Ramadan: Turkish players report incredible fitness experiences during the fasting period

“It’s a matter of head”

Many professional games in recent weeks have been called off to allow Muslim players to break their fast on the pitch. Even in the district class, some kickers refrain from eating and drinking.

Freising: Lent ends for Christians on Easter weekend. Muslims, however, are still in the thick of things. From April 1 to May 2 this year, they have been celebrating the Muslim month of fasting, Ramadan. Also in the district class, kickers run after the ball for 90 minutes without eating, let alone drinking, from sunrise to sunset. One of them is Badreddine Dars. The 37-year-old SC Freising midfielder is a devout Muslim and has been fasting since the age of 14. “Religion is very important to me, and prayer and fasting are the key things.” His religion never prevented him from playing football. He always played 90 minutes, including the win against Gammelsdorf on Sunday: “The coach wanted to take me out, but I told him: No problem. He ran, but gritted his teeth,” says SCF coach Sezgin Gül. “I don’t really mind fasting,” says Dars. “It’s all in your head.” More problems than water: lack of sleep since his son was born.

Nick Gunaydin from Vatanspor Freising also doesn’t eat or drink during the day. He also copes surprisingly well with the resignation: “I don’t feel particularly restricted. You lose energy faster, but I never feel thirsty during the game. Only then does the mouth become very dry.” Of course, the weather also influences how well you can cope with the exemption: “Of course it’s harder in June.” But level also plays a role: “But the district class stuck, I’m gone,” says Gunaydin.

However, fasting is a challenge for coaches like Erhan Masat, coach of Vatanspor Freising, who has at least five players in the squad: “You can tell, for example, when we are only ten players like on Sunday against Vötting, that strength and concentration go quickly.” Therefore, Masat is always considerate of those who are fasting, whether through short breaks to breathe or to cool off.His philosophy: “Football is our hobby.Family, health and religion come first.” So your players can always let you know if there’s a problem, but no one has really seen it happen, on the contrary: “I often played better,” Masat says of his active time, and Dars also says, “I feel fitter and faster during Ramadan”. This feeling has a physiological background, explains Dr. Sascha Aleksic, general practitioner from Freising: “Digestion is also a function of the body. And if the fast is over, the body has less to do Then you might be a bit more efficient.” Logically: It is more difficult to exercise on a full stomach In perfect conditions, with enough water from the night before and comfortable temperatures, fasting could improve performance In general, there are hardly any long-term effects on health, even with exertion However, of course, it’s important to trust the warning signs: “When it’s hot outside, dehydration can occur due to exhaustion. From a slight and gradual loss of strength to fainting, the whole range is possible.”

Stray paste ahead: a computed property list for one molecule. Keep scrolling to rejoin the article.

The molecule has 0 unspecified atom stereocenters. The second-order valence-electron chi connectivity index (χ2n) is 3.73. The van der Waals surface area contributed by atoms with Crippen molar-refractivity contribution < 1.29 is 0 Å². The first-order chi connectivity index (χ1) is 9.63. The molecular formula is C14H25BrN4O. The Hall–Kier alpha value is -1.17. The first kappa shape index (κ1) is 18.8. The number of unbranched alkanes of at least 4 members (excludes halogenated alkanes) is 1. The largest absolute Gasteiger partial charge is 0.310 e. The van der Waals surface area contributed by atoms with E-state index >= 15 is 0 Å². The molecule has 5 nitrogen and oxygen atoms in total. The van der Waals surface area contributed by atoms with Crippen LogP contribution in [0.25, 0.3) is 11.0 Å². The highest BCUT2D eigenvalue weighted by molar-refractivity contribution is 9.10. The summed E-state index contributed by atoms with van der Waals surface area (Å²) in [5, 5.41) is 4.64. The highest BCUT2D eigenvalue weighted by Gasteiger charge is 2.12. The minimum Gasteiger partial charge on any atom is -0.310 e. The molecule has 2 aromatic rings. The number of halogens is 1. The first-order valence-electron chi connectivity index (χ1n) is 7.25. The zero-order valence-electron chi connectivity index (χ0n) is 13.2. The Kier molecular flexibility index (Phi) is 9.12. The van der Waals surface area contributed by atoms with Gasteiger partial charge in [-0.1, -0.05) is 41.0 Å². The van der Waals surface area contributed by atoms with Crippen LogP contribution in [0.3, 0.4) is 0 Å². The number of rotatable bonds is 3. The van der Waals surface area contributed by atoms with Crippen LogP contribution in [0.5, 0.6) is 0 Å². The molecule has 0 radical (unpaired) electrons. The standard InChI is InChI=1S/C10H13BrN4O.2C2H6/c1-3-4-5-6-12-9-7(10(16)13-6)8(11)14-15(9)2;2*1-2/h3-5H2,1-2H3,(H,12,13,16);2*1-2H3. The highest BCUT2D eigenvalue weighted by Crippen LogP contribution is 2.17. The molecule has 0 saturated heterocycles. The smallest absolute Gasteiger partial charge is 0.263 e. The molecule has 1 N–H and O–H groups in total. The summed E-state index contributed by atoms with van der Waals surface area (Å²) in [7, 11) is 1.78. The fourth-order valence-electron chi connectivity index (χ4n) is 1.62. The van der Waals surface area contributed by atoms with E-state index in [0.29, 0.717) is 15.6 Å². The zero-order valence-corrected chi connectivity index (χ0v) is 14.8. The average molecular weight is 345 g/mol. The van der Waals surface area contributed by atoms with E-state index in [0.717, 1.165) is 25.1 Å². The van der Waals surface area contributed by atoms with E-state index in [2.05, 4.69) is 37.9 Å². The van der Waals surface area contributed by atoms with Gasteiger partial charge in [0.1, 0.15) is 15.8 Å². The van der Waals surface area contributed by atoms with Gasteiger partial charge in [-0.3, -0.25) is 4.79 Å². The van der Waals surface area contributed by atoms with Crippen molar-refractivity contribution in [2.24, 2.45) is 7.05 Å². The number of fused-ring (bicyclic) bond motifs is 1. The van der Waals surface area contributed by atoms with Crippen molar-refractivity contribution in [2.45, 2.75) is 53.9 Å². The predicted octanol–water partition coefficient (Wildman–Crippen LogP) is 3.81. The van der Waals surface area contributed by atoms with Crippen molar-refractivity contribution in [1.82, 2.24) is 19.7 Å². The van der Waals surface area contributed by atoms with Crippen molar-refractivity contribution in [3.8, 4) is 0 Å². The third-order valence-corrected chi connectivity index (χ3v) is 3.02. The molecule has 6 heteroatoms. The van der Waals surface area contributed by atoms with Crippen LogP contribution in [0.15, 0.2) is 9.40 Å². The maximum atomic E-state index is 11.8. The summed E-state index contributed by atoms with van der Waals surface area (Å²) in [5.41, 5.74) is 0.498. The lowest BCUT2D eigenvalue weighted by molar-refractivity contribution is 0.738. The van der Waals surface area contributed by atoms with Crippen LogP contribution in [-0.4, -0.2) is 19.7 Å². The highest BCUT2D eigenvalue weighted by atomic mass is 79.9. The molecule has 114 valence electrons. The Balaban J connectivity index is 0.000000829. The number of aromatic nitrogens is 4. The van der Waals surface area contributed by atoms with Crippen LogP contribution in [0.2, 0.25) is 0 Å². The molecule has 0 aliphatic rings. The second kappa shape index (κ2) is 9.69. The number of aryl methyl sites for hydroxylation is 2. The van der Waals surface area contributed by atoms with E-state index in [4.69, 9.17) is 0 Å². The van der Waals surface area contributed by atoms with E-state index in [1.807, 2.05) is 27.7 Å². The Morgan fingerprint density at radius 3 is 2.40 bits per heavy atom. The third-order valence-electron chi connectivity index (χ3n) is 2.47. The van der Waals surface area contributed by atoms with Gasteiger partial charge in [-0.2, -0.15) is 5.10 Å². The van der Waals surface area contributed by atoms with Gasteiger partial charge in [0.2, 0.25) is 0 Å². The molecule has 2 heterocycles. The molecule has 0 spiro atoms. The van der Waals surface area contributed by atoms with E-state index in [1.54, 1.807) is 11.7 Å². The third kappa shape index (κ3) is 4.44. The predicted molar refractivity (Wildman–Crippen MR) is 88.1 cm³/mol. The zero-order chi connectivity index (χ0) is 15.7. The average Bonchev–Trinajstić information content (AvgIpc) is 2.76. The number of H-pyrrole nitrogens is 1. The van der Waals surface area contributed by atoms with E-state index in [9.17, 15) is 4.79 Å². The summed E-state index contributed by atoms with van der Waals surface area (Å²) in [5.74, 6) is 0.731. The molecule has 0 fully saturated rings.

But there was no major damage. This is why fasting works wonderfully for the district class kickers. “And the moment when you finally have a drink at sunset is amazing,” says Gunaydin. At these times, like in professional games, you could briefly interrupt the game. “It would be a great token of appreciation,” says Gunaydin. (Sebastian Bergsteiner)

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